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With Election Over, Illuminating Team Looks to the Future

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Faculty, staff, and students from across Syracuse University gathered in Hinds Hall yesterday to spend part of election night listening to a panel discussion led by School of Information Studies (iSchool) researchers working on the Illuminating 2016 research project.

Jennifer Stromer-Galley explains how the Illuminating 2016 project gathers social media data.

Headed by Professor Jennifer Stromer-Galley, Illuminating 2016 seeks to understand what indicators across social media can be used to determine support for presidential candidates.

To achieve their objective, iSchool researchers have built a tool that has been collecting Facebook and Twitter messages and images posted by major party presidential candidates.

They have also collected Facebook comments, and retweets and mentions on Twitter.

Tuesday night’s panel discussion examined the data collected by the project researchers, and provided interpretation about what the candidates and their supporters have said across social media since the election cycle kicked off nearly 18 months ago.

With the dust now settling on the 2016 presidential election, Stromer-Galley and her team of researchers, including iSchool faculty members Jeff Hemsley, Bryan Semaan, and Nancy McCracken, are setting their sights on the future of their social media data gathering platform, and figuring out how to apply what they learned to improve their system.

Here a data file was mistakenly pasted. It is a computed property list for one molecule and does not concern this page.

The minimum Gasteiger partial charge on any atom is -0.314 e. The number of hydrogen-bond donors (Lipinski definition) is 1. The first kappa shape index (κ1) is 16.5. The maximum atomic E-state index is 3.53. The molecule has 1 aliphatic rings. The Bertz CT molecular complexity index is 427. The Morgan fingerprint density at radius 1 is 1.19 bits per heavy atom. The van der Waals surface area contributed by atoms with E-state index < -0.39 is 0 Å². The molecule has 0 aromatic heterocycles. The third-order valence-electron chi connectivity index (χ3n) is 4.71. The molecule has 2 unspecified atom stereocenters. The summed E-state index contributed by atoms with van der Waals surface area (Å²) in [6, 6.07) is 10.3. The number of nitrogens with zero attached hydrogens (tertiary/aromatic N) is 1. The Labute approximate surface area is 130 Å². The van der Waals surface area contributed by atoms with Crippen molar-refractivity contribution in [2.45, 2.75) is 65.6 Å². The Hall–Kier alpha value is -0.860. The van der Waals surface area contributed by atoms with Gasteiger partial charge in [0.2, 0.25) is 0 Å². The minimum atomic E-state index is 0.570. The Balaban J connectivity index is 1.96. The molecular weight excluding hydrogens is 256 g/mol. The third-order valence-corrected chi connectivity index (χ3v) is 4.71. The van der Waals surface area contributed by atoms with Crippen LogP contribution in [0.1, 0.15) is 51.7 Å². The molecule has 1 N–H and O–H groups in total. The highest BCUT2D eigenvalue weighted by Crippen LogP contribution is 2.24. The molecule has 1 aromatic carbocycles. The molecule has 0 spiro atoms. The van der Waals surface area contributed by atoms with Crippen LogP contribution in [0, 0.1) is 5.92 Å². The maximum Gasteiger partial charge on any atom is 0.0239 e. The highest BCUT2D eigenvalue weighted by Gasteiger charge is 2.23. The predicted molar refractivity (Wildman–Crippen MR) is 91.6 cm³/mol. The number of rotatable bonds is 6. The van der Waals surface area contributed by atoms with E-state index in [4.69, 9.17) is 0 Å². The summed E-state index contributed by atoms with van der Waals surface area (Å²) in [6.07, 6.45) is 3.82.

“I think one of the most important things that we learned during this election cycle is that popular public perceptions of what the candidates are doing on social media don’t square with how they’re actually behaving on these platforms,” explained Stromer-Galley. “For instance, our data showed us that Hillary Clinton used attack language more often on social media, but the public perception is that Trump was the one who was attacking more.”

Stromer-Galley believes that the system of social listening and the other measures of engagement that the team is building could eventually allow them to identify shifts of public perception around political candidates.

“It may take us a few more election cycles,” she noted, “we’ll do this again in 2018 and 2020. It’s been harder to be accurate with the public’s discussion, as they’re more complex with how they talk, and it requires a lot more attention and work to get a level of accuracy we’re confident with, as compared to just tracking the candidates.”

Among some of Stromer-Galley’s future plans for the Illuminating system are expanding its capabilities to do processing and computational analysis of images included in social media postings. Right now, the system only evaluates text posts.

“We’ll also be fine tuning our algorithms, tweaking some of the aspects of our machine learning, and we’ll point the tool back at politics, of course,” said Stromer-Galley, “but there are also other areas besides politics, like crisis communications or natural disasters, where we think the tool can be useful as well. 

The team is also interested in working with journalists to encourage them to use the website in their research and reporting. 

“The journalists we’ve talked with have been interested in the site, and they think it’s useful, but we haven’t yet figured out how to get them to integrate it into their journalism practices,” she explained. “We’re looking for ways that we can better address the needs of journalists with this tool.”

Although the election is over, the Illuminating 2016 website will still continue to display the data collected from the major campaigns over the cycle. To learn more, visit: illuminating.ischool.syr.edu.

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